Managing Cash Flow: A Business Cheat Sheet

Any established business knows that its cash flow is not only the bare meaning of the term, the income and expenditure for the business, it’s the very lifeblood that keeps the business moving.

Cash flow is, on the one hand, the cash that goes out in bills and expenses versus what comes in via sales, investments and loans. On the other hand, cash flow is also the only thing that keeps a business solvent. Think about it: It’s no use having thousands of pounds somewhere else if you need to pay a salary here and now. Cash flow is what keeps the business meeting its obligations, and shows just how professionally run it is.

Mastering cash flow allows the business owner to see whether they are running at a surplus or a deficit, and to take the right action accordingly. While it can be tempting just to focus on what revenue your business is making, if your expenses exceed this, then even if your revenue is high, your business will still have problems paying its way. Equally, revenue doesn’t equal cash in your account until it has actually been paid to you. So your accounts may appear healthy because you’ve earned a large amount of revenue, but your cash flow may still be negative because you haven’t actually been paid yet.

Careful management of cash flow can mean the difference between success and failure and can be found in some simple steps – even if all you have is a basic spread sheet or notebook to start with.

How to manage cash flow for your small business

Keeping records

At its most basic level, cash flow management is understanding what money you have flowing into your business (via sales and investments) and what money you have flowing out of your business (via bills, rent, for example). This doesn’t have to be complex – perhaps just a simple spreadsheet showing cash in versus cash out, but it is important to have a record of this for your business so you can keep track. Your accountant, tax inspector, investor or new business partner will want to see this as a record of the management of the business.

If you feel like you need something a little more sophisticated than a spreadsheet then there are a number of tools available that you can help you to manage your cash flow. Head to the app store or your financial partners to see more.

Set cash flow goals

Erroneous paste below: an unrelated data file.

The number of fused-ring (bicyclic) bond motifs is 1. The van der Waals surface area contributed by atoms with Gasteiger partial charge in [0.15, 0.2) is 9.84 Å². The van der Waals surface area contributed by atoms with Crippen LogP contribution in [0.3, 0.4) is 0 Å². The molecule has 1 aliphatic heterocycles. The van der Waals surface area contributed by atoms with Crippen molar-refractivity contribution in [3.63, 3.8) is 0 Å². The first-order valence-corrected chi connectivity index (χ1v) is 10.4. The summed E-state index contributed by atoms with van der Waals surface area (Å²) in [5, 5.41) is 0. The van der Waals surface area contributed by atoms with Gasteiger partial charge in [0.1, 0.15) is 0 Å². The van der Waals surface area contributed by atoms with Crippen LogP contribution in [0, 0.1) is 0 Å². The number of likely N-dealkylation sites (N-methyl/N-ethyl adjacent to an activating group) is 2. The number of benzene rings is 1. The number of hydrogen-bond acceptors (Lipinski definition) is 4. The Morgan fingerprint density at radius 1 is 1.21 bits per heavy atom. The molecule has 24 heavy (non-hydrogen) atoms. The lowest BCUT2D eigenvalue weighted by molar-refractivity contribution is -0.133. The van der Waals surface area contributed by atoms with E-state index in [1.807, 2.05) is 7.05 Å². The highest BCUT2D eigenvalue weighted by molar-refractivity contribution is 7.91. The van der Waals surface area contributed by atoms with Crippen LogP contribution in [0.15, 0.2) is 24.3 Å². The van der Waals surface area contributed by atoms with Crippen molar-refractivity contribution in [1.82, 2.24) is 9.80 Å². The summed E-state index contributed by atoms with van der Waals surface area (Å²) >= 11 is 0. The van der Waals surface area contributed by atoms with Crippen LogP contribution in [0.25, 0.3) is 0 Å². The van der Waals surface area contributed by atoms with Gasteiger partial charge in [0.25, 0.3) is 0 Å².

By setting goals, you can plan ahead. This helps you to understand what money you need to collect each week or month in order to maintain a positive cash flow. By combining these goals with a good credit control process, you can give your business the best chance of delivering a healthy cash flow. What’s credit control? It’s the process by which your business can ensure that you give credit to customers who can pay you back – and that when they do pay you, they do so on time.

Invoice promptly

As mentioned, revenue doesn’t necessarily mean a healthy cash flow: You need to be paid first. That’s why it makes sense to invoice promptly, ensuring that you’re making it as easy as possible for your customers and clients to pay you promptly, in turn.

Offering payment packages

This can be especially useful if you are selling a high value product or service which may take weeks or months to complete. By offering an option for the payment to be spread over a certain amount of time, you can ensure that you have regular cash coming in rather than one big lump either at the beginning or end of your sale period. This makes it more likely that you have money in the bank when you need it.

Seek help before things go too far

If you find that you are straying too far into negative cash flow then don’t be tempted to bury your head in the sand. It may be that a temporary boost could help you get back on track. Stay in contact with your bank and make sure you get the support you need straightaway. Your own creditors may give you better payment terms as long as long as you communicate with them openly, honestly, and quickly.

That’s really all the basics that need to be understood and put into practice in order to keep the business heading in the right direction. As the business grows there are apps, accountants and services that can make the process easier – but as long as the business decision makers understand the overall cash flow position, they will make sensible decisions.

By Ade Potts, Experian

This article appeared on BDAILY.

By following the tips above, you’ll be in a much better position to keep the cash flowing in your business. See how company credit checks can help your business and visit Experian for Business today.